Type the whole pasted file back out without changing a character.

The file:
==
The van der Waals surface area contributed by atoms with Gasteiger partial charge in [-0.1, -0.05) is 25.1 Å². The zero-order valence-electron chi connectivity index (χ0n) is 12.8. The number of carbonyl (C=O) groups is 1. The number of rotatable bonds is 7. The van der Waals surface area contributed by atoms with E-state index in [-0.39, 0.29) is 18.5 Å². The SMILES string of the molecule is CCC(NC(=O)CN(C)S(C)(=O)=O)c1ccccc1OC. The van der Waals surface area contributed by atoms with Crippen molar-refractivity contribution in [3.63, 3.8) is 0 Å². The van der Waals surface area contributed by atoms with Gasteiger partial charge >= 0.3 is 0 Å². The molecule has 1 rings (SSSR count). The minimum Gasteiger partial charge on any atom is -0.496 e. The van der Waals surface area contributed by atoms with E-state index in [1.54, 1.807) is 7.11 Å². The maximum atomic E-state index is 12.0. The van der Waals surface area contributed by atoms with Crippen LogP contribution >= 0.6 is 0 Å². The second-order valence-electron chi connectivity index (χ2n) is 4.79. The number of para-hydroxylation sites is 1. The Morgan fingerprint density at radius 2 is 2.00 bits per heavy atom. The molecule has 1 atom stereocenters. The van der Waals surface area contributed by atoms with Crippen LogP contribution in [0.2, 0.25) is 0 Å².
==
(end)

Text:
The van der Waals surface area contributed by atoms with Gasteiger partial charge in [-0.1, -0.05) is 25.1 Å². The zero-order valence-electron chi connectivity index (χ0n) is 12.8. The number of carbonyl (C=O) groups is 1. The number of rotatable bonds is 7. The van der Waals surface area contributed by atoms with E-state index in [-0.39, 0.29) is 18.5 Å². The SMILES string of the molecule is CCC(NC(=O)CN(C)S(C)(=O)=O)c1ccccc1OC. The van der Waals surface area contributed by atoms with Crippen molar-refractivity contribution in [3.63, 3.8) is 0 Å². The van der Waals surface area contributed by atoms with Gasteiger partial charge >= 0.3 is 0 Å². The molecule has 1 rings (SSSR count). The minimum Gasteiger partial charge on any atom is -0.496 e. The van der Waals surface area contributed by atoms with E-state index in [1.54, 1.807) is 7.11 Å². The maximum atomic E-state index is 12.0. The van der Waals surface area contributed by atoms with Crippen LogP contribution >= 0.6 is 0 Å². The second-order valence-electron chi connectivity index (χ2n) is 4.79. The number of para-hydroxylation sites is 1. The Morgan fingerprint density at radius 2 is 2.00 bits per heavy atom. The molecule has 1 atom stereocenters. The van der Waals surface area contributed by atoms with Crippen LogP contribution in [0.2, 0.25) is 0 Å².